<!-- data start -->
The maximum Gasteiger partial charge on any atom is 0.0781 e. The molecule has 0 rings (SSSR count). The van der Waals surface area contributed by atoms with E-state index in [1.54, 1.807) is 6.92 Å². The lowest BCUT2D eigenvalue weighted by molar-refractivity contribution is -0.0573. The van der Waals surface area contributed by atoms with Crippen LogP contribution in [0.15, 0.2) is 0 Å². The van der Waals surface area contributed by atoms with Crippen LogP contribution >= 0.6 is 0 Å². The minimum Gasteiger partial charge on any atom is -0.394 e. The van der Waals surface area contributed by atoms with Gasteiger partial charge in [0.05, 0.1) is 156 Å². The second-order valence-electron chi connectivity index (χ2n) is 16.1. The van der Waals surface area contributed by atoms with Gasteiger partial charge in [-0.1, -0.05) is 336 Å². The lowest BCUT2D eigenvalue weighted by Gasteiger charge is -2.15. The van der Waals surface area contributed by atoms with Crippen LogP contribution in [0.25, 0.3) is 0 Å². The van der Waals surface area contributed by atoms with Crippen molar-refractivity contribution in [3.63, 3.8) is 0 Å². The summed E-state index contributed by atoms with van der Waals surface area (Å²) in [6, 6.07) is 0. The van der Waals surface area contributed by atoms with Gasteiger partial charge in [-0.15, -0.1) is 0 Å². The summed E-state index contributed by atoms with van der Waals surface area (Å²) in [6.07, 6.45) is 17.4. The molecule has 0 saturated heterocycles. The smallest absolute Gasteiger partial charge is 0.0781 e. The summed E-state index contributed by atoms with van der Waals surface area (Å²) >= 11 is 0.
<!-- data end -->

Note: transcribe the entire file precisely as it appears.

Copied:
The maximum Gasteiger partial charge on any atom is 0.0781 e. The molecule has 0 rings (SSSR count). The van der Waals surface area contributed by atoms with E-state index in [1.54, 1.807) is 6.92 Å². The lowest BCUT2D eigenvalue weighted by molar-refractivity contribution is -0.0573. The van der Waals surface area contributed by atoms with Crippen LogP contribution in [0.15, 0.2) is 0 Å². The van der Waals surface area contributed by atoms with Crippen LogP contribution >= 0.6 is 0 Å². The minimum Gasteiger partial charge on any atom is -0.394 e. The van der Waals surface area contributed by atoms with Gasteiger partial charge in [0.05, 0.1) is 156 Å². The second-order valence-electron chi connectivity index (χ2n) is 16.1. The van der Waals surface area contributed by atoms with Gasteiger partial charge in [-0.1, -0.05) is 336 Å². The lowest BCUT2D eigenvalue weighted by Gasteiger charge is -2.15. The van der Waals surface area contributed by atoms with Crippen LogP contribution in [0.25, 0.3) is 0 Å². The van der Waals surface area contributed by atoms with Crippen molar-refractivity contribution in [3.63, 3.8) is 0 Å². The summed E-state index contributed by atoms with van der Waals surface area (Å²) in [6, 6.07) is 0. The van der Waals surface area contributed by atoms with Gasteiger partial charge in [-0.15, -0.1) is 0 Å². The summed E-state index contributed by atoms with van der Waals surface area (Å²) in [6.07, 6.45) is 17.4. The molecule has 0 saturated heterocycles. The smallest absolute Gasteiger partial charge is 0.0781 e. The summed E-state index contributed by atoms with van der Waals surface area (Å²) >= 11 is 0.